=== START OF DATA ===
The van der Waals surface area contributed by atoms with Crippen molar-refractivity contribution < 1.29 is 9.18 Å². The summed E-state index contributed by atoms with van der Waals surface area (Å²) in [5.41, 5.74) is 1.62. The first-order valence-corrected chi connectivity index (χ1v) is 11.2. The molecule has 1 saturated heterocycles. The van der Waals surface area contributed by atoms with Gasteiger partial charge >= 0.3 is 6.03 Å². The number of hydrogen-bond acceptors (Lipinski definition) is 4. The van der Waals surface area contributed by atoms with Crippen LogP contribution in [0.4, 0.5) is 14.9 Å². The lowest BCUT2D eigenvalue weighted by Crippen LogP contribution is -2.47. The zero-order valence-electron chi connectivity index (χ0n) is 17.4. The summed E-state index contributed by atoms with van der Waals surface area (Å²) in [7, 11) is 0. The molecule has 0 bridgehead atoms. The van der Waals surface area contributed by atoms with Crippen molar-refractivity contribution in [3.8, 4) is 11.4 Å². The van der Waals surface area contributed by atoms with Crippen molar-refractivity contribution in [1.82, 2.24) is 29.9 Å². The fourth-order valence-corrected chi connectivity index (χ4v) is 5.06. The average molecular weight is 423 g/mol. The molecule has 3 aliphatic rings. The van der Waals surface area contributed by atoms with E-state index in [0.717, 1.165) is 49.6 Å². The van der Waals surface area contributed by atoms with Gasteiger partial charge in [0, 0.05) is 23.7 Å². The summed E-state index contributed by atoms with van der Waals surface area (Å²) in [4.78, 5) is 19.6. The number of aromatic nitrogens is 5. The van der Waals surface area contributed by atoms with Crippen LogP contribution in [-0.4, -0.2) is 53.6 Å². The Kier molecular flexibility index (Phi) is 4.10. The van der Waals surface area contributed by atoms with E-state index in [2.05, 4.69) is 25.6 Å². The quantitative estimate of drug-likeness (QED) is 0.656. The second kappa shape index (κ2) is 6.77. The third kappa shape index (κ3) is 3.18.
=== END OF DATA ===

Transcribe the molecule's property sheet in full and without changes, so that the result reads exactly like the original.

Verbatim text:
The van der Waals surface area contributed by atoms with Crippen molar-refractivity contribution < 1.29 is 9.18 Å². The summed E-state index contributed by atoms with van der Waals surface area (Å²) in [5.41, 5.74) is 1.62. The first-order valence-corrected chi connectivity index (χ1v) is 11.2. The molecule has 1 saturated heterocycles. The van der Waals surface area contributed by atoms with Gasteiger partial charge >= 0.3 is 6.03 Å². The number of hydrogen-bond acceptors (Lipinski definition) is 4. The van der Waals surface area contributed by atoms with Crippen LogP contribution in [0.4, 0.5) is 14.9 Å². The lowest BCUT2D eigenvalue weighted by Crippen LogP contribution is -2.47. The zero-order valence-electron chi connectivity index (χ0n) is 17.4. The summed E-state index contributed by atoms with van der Waals surface area (Å²) in [7, 11) is 0. The molecule has 0 bridgehead atoms. The van der Waals surface area contributed by atoms with Crippen molar-refractivity contribution in [3.8, 4) is 11.4 Å². The van der Waals surface area contributed by atoms with Crippen molar-refractivity contribution in [1.82, 2.24) is 29.9 Å². The fourth-order valence-corrected chi connectivity index (χ4v) is 5.06. The average molecular weight is 423 g/mol. The molecule has 3 aliphatic rings. The van der Waals surface area contributed by atoms with E-state index in [0.717, 1.165) is 49.6 Å². The van der Waals surface area contributed by atoms with Gasteiger partial charge in [0, 0.05) is 23.7 Å². The summed E-state index contributed by atoms with van der Waals surface area (Å²) in [4.78, 5) is 19.6. The number of aromatic nitrogens is 5. The van der Waals surface area contributed by atoms with Crippen LogP contribution in [-0.4, -0.2) is 53.6 Å². The Kier molecular flexibility index (Phi) is 4.10. The van der Waals surface area contributed by atoms with E-state index in [2.05, 4.69) is 25.6 Å². The quantitative estimate of drug-likeness (QED) is 0.656. The second kappa shape index (κ2) is 6.77. The third kappa shape index (κ3) is 3.18.